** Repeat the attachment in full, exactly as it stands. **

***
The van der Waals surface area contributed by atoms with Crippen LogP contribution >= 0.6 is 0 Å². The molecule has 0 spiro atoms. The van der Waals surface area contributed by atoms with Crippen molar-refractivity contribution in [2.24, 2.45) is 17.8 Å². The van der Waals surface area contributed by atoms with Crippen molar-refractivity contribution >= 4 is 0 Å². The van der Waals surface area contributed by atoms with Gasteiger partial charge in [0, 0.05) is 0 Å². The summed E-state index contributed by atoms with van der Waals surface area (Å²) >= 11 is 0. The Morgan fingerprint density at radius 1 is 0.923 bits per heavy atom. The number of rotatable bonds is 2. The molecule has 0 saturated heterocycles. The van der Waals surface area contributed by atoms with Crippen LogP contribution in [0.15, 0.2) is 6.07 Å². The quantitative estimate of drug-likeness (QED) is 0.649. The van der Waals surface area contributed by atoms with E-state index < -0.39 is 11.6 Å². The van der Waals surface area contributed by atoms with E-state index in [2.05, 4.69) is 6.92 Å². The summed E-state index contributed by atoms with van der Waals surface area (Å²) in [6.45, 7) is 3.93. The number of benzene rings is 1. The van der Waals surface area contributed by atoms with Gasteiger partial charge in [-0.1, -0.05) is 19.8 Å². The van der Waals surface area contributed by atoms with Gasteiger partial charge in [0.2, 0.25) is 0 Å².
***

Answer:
The van der Waals surface area contributed by atoms with Crippen LogP contribution >= 0.6 is 0 Å². The molecule has 0 spiro atoms. The van der Waals surface area contributed by atoms with Crippen molar-refractivity contribution in [2.24, 2.45) is 17.8 Å². The van der Waals surface area contributed by atoms with Crippen molar-refractivity contribution >= 4 is 0 Å². The van der Waals surface area contributed by atoms with Gasteiger partial charge in [0, 0.05) is 0 Å². The summed E-state index contributed by atoms with van der Waals surface area (Å²) >= 11 is 0. The Morgan fingerprint density at radius 1 is 0.923 bits per heavy atom. The number of rotatable bonds is 2. The molecule has 0 saturated heterocycles. The van der Waals surface area contributed by atoms with Crippen LogP contribution in [0.15, 0.2) is 6.07 Å². The quantitative estimate of drug-likeness (QED) is 0.649. The van der Waals surface area contributed by atoms with E-state index < -0.39 is 11.6 Å². The van der Waals surface area contributed by atoms with E-state index in [2.05, 4.69) is 6.92 Å². The summed E-state index contributed by atoms with van der Waals surface area (Å²) in [6.45, 7) is 3.93. The number of benzene rings is 1. The van der Waals surface area contributed by atoms with Gasteiger partial charge in [-0.1, -0.05) is 19.8 Å². The van der Waals surface area contributed by atoms with Gasteiger partial charge in [0.2, 0.25) is 0 Å².